Mr. Birdick gets analyzed by "Dr. Robert" and responds:
Number one, I’ve never actually copped to being a "psychopath". I might score high on the PCL-R, but not high enough to warrant that particular “diagnosis”. I believe that there is a meaningful difference between psychopaths and sociopaths.
Second, whether I can "fathom" other people’s suffering is an irrelevant red herring. My feeling sorrowful or righteously angry when I hear about someone else’s pain does not change things for that person -- it would not change the reality of the man in the picture or make the Iraq war and all of its associated consequences disappear. Dr. Robert’s regret, his remorse, his compassion may mean the world to him but it means nothing at all to the man in the picture.
Third, I still believe that Dr. Robert’s photo placement was manipulative to the degree that it was deliberately designed, by his own admission, to induce emotions in other people in order to prove a point. He was trying to prove himself and to his faithful readers that he was right and the father wrong. Dr. Robert was acting in a self-serving, manipulative fashion. His expression of moral horror served only one purpose -- his.
Fourth, for someone as eager to paint me as arrogantly certain of my superiority, Dr. Robert comes off as awfully... superior, to the point of being downright condescending. Doesn’t the deliberate use of terms like “limitation” and later “deficiency” imply that? Dr. Robert likes to think of himself as a compassionate, liberal and open minded soul, but who is also in fact more judgmental and moralistic than he cares to let on, even to himself. And I caught the misspelling of my name. Quite a class act our Dr. Robert, isn’t he?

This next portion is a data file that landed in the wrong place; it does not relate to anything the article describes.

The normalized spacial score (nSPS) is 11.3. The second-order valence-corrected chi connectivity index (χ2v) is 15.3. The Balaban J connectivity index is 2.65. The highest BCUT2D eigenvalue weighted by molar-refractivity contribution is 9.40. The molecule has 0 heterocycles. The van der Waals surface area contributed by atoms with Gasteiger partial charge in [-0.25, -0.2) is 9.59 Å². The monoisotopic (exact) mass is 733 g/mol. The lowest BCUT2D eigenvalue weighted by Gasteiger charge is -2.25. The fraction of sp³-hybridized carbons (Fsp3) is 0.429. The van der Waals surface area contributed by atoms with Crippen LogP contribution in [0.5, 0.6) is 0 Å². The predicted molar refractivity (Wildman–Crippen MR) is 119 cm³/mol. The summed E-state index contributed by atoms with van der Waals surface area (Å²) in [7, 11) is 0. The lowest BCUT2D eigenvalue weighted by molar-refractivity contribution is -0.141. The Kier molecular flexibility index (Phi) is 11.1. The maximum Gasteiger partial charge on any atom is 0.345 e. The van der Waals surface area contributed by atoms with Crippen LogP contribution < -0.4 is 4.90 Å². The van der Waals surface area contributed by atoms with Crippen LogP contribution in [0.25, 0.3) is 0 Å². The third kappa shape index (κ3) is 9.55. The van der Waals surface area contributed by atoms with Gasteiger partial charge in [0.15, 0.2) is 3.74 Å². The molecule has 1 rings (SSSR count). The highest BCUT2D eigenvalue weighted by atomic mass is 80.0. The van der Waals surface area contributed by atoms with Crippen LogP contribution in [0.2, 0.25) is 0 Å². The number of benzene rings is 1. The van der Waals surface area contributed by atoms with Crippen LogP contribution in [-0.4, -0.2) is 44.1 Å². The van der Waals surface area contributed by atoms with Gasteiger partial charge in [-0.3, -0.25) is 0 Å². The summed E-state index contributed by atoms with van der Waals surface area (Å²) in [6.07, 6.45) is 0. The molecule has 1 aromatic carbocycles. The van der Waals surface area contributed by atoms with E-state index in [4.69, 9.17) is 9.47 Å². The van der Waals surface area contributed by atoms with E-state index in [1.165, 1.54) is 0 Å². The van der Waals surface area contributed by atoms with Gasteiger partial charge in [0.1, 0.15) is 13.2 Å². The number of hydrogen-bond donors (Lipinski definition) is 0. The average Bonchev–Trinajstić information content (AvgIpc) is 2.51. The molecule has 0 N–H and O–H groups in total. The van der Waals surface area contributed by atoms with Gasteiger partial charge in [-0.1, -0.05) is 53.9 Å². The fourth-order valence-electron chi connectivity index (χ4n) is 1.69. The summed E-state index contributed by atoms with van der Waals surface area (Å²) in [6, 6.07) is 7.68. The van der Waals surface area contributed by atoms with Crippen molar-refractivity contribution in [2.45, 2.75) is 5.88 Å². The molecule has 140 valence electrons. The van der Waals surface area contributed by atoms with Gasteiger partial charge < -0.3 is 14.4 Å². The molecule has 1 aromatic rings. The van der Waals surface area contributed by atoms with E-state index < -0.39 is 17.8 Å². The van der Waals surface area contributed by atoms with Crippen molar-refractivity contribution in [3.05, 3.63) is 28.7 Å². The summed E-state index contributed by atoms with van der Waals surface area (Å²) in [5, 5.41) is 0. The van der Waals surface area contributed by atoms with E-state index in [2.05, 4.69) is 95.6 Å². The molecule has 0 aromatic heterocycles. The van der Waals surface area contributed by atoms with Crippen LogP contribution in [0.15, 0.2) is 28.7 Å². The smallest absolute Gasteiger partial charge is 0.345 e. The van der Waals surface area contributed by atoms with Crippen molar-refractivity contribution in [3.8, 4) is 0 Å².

Finally, I love it when so called empathic people tell me what I do and do not believe without bothering to ask me. He completely misrepresents my thoughts on those who practice the healing arts. The people that I believe are “foolish, sentimental, and weak” are those that allow others to run roughshod over them; to destroy what they’ve spent a lifetime building; or to allow any system of ethics to dictate, a priori, the decisions that must be made in real time because of their adherence to morality or principles.
It’s too bad Dr. Robert decided that he needed to prove his mettle as a compassionate, liberal healer (how much better he is than the poor, deluded ‘psychopath’), by writing in such an obvious and overtly manipulative fashion. I’d say he was far more concerned with demonstrating his so called great compassion than he was in answering Brian Lippman’s question. Then again, moral hypocrisy, especially the unconscious kind, is so typical for the conscience bound.